§. 1. Think not that your Conversion dispatcheth all that is to be done in order to your salvation. No, it is but the beginning of your work (that is, of your delight and happiness): You are but engaged by it, to that which must be performed throughout all your lives: It entereth you into the right way; not to sit down there, but to go on till you come to the desired end. It entereth you into Christs Army, that afterwards you may there win the Crown of life: And the great Enemy that you engage against, is your selves. There will still be a Law in your members, rebelling against the Law that the Holy Ghost hath put into your minds: Your Own Conceits and your Own Wills are the great Rebels against Christ, and enemies of your sanctification. Therefore it must be your resolved daily [Page 24] work to mortifie them, and bring them clean over to the Mind and Will of God which is their Rule and End. If you feel any conceits arising in you that are contrary to the Scripture, and quarrell with the Word of God, suppress them as rebellious, and give them not liberty to cavil with your Maker, and malepertly dispute with your Governour and Judge; but silence it, and force it reverently to submit: If you feel any Will in you contrary to your Creator's Will, and that there is something which you would have or do, which God is against, and hath forbid you, remember now how great a part of your work it is, to fly for help to the Spirit of Grace, and to destroy all such rebellious desires: Think it not enough, that you can bear the denyal of those desires; but presently destroy the desires themselves. For if you let alone the desires, they may at last lay hold upon their prey, before you are aware: Or if you should be guilty of nothing but the Desires themselves, it is no small iniquity; being the corruption of the Heart, and the Rebellion and Adultery of the principal faculty, which should be kept loyal and chaste to God. The crossness of thy Will to the Will of God, is the summ of all the im­piety and evil of the soul: And the subjection and conformity of thy Will to his, is the Heart of the New Creature, and of thy Rectitude and Sanctification. Favour not therefore any self-conceitedness or self-willedness, nor any rebelliousness against the Mind and Will of God, any more than you would bear with the dis-jointing of your bones, which will be little for your ease or use, till they are reduced to their proper place.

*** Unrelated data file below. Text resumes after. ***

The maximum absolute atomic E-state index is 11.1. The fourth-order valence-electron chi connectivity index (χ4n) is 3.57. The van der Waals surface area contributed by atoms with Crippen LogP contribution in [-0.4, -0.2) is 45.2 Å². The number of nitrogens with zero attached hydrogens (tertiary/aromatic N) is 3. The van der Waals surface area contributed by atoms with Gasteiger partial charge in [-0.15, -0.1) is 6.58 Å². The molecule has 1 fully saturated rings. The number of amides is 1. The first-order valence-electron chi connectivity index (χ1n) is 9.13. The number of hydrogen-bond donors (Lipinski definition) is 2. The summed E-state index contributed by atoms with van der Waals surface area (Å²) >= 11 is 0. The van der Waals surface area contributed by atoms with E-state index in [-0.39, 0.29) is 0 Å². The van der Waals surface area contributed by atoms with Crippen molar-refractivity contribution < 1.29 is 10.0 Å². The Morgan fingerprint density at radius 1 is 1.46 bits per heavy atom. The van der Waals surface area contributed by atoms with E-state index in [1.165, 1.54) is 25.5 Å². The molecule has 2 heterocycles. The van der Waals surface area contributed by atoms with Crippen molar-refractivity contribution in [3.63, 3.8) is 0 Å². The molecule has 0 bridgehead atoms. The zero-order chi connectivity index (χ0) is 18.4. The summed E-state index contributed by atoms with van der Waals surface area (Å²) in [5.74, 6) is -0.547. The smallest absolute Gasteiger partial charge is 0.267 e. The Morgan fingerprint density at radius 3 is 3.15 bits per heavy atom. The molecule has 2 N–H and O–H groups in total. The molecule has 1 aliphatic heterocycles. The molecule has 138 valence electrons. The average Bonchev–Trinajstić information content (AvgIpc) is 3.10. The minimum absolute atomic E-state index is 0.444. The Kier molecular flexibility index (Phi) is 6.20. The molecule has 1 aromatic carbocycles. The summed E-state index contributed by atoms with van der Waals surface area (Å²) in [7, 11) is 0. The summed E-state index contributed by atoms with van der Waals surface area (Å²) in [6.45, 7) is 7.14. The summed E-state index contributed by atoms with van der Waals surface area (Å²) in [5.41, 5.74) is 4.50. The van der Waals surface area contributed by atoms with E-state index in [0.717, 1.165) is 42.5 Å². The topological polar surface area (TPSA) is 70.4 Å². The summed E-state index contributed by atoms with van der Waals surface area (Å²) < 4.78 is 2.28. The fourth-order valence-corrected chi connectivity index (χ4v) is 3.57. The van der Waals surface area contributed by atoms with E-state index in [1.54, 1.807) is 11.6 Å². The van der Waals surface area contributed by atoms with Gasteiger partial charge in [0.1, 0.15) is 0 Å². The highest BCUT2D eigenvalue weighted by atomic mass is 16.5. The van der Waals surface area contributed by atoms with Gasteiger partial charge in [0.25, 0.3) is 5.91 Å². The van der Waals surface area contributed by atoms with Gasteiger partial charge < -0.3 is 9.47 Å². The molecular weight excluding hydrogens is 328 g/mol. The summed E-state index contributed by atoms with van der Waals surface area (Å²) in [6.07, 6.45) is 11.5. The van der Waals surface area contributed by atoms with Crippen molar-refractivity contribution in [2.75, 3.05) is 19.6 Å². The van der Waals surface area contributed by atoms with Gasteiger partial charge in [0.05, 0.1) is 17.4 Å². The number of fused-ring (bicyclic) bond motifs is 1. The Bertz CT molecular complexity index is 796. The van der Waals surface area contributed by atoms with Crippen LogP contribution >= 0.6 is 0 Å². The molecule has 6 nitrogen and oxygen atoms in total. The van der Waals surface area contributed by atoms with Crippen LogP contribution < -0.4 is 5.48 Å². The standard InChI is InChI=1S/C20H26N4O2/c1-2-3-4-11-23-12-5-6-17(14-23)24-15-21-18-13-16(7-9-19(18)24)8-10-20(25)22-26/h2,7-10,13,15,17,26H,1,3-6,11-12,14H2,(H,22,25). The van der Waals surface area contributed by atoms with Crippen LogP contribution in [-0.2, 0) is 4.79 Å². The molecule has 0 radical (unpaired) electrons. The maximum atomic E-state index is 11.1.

Direction 20. LAstly, Be sure that you renounce all conceit of self-sufficiency or merit in any thingDirect. 20. you do, and wholly rely on the Lord Iesus Christ, as your Head, and Life, and Saviour, and Intercessor with the Father.